Meeting the neighbours: NStars and 2MASS

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Photometric searches (II): 2MASS near-infrared data and optical counterparts

Main investigators: Cruz, Reid, Liebert
Late-type M, L and T dwarfs span a wide range of photometric properties . This variety means that no single set of search criteria is suitable for finding all nearby ultracool dwarfs. We therefore use a combination of techniques to identify candidate nearby stars and brown dwarfs, each technique targeting a somewhat different regime in (absolute magnitude, colour/spectral type) space.

1. Ultracool Dwarfs: Near-infrared Photometric Selection

1.1 Defining the sample

The (MJ, (J-K)) colour-magnitude diagram for nearby stars shows that (J-K) is essentially degenerate for early- and mid-type M dwarfs, but can provide a means of identifying cooler dwarfs, with distinctively redder (J-K) colours. The second incremental release of 2MASS data provides accurate JHKS photometry for hundreds of millions of point sources covering 47% of the sky. That cxatalogue provides a homogeneous dataset to search for candidate ultracool dwarfs.

Figure A1.1: The (J, (J-K)) selection criteria

Figure A1.1 illustrates the search criteria adopted for this phase of our NStars survey. As in Figure 1.11, we plot photometric data for nearby stars and L dwarfs with known parallaxes, but in this case the magnitudes are scaled to a distance of 20 parsecs. The lines superimposed on the figure delineate our selection criteria: (J-K) > 1.0, and J < Jlim, where

Jlim = 3.0 (J-K) + 10.5
This limit lies sufficiently below the observed sequence that we would expect to include all r < 20 parsecs ultracool dwarfs, with additional cool dwarfs scattered in from larger distances.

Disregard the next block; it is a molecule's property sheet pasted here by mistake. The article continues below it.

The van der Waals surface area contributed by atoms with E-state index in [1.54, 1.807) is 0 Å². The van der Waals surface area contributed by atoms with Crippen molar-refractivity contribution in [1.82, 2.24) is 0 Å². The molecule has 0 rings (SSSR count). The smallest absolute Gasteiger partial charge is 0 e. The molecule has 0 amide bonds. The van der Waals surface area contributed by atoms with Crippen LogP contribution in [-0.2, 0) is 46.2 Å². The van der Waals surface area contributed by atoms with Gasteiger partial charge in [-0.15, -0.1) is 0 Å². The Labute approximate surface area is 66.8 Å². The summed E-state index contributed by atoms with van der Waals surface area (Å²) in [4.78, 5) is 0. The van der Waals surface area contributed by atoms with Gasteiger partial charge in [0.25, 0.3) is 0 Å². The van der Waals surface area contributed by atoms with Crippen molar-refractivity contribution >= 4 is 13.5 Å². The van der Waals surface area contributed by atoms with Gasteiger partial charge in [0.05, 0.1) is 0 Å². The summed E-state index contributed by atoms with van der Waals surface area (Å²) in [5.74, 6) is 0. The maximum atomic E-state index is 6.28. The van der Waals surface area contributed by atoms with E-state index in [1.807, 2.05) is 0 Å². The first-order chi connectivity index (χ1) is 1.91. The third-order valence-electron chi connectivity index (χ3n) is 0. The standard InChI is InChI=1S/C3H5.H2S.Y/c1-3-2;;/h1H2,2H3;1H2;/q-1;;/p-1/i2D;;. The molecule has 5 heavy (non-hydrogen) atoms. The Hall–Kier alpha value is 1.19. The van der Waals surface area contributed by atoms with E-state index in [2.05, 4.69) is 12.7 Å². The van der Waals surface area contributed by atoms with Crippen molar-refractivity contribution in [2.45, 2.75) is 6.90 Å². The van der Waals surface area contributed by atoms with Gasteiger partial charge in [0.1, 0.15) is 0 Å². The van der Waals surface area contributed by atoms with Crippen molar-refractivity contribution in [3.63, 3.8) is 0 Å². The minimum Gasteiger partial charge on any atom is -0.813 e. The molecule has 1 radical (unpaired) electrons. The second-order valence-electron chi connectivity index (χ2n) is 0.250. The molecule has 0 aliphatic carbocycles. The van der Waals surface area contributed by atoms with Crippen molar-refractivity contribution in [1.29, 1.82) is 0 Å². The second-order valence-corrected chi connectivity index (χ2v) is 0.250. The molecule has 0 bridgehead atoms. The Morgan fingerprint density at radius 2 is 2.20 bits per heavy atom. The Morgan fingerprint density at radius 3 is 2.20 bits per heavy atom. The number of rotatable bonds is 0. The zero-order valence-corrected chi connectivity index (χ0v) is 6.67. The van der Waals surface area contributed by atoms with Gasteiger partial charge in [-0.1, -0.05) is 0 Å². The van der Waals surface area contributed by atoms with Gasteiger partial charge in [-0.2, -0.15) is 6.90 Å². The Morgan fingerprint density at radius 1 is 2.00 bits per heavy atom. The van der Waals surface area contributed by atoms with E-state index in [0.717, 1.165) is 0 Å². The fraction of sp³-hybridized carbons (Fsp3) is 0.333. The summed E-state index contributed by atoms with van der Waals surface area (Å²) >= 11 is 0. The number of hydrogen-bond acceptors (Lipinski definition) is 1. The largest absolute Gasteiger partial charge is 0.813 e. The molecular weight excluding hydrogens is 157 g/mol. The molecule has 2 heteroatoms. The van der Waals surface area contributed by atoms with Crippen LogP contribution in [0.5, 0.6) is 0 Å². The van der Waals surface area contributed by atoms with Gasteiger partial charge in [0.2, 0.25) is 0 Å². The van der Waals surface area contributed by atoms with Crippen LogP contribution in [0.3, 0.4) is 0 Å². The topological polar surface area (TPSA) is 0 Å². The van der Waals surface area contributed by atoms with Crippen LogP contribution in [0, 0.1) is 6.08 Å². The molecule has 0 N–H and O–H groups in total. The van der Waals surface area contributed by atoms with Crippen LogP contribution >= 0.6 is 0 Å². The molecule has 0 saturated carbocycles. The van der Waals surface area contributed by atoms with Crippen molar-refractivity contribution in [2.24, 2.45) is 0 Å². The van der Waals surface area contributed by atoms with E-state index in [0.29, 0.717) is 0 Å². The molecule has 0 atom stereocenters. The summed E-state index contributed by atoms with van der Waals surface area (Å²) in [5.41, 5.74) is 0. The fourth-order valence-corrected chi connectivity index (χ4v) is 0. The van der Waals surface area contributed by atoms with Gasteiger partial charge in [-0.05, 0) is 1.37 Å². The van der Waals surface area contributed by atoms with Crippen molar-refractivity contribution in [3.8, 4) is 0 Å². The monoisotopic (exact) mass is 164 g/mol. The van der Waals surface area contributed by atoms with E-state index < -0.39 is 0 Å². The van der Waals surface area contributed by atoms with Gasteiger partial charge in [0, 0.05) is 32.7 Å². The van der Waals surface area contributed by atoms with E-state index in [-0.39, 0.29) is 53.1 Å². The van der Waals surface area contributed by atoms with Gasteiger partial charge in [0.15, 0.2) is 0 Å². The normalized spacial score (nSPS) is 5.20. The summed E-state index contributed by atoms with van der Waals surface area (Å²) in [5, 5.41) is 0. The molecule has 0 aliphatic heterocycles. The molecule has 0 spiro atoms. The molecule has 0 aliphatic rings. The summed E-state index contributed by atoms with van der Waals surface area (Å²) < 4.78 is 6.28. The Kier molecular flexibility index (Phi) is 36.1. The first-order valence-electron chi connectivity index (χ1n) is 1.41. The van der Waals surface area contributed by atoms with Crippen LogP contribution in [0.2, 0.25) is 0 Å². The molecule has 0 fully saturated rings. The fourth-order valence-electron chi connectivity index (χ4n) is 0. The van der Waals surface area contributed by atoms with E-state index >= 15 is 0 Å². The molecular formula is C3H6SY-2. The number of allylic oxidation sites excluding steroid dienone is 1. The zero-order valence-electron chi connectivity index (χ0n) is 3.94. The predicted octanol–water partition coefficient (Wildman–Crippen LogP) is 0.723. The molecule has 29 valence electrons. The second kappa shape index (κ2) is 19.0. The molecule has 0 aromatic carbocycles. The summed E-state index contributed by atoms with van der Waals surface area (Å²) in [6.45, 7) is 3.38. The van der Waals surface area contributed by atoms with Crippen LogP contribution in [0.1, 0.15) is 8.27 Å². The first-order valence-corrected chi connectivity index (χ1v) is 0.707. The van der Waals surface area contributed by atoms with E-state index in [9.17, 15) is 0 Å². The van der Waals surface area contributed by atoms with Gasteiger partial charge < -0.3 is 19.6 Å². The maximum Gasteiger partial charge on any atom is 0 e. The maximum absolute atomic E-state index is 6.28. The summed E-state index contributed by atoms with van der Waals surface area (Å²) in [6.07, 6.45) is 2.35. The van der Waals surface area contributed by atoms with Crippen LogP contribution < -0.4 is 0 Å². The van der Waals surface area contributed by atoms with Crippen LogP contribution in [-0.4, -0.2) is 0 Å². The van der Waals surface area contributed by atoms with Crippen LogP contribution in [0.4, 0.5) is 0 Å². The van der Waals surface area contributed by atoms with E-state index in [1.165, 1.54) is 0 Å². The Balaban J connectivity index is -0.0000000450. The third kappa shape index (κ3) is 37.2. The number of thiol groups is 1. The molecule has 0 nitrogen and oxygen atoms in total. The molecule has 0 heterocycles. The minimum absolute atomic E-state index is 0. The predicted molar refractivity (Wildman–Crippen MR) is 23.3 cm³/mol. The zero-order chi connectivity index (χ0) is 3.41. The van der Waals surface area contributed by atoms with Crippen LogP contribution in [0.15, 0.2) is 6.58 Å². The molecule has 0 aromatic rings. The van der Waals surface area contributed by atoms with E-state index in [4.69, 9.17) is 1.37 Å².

Figure A1.2: Colour selection criteria for ultracool dwarfs in the (J-H)/(H-K) two-colour diagram: blue triangles are nearby main-sequence stars; green points ultracool M and L dwarfs; red stars are T dwarfs; deep blue circles are M subdwarfs; and purple crosses are giants. The box outlines the (J-H)/(H-K) selection limits given in the text.

The simple colour-magnitude limits outlined in Figure A1.2 encompass a wide range of astronomical sources: red giants, carbon stars, reddened Galactic stars, T Tauris and dusty QSOs, besides the targeted ultracool dwarfs. Those contaminants can be eliminated to some extent by imposing selection limits in the (J-H)/(H-K) plane. Our chosen limits are

(J-H) > 1.75 (H-K) - 0.475, for (H-K) > 0.5
(J-H) < 1.75 (H-K) + 0.1875, for (H-K) > 0.35
As Figure A1.2 shows, these limits include the reddest ultracool dwarfs, while excluding the bulk of the red giant sequence and reddened main-sequence stars.

As an indication of the stellar sample segregated by these criteria, consider the two archetypical ultracool dwarfs, VB8 and VB 10
VB8, spectral type M7, has MJ=10.71, or J=12.21 at 20 parsecs, and (J-K)=0.95
VB10, spectral type M8, has MJ=11.05, or J=12.55 at 20 parsecs, and (J-K)=1.10
The (J-H)/(H-K) colours of the two stars are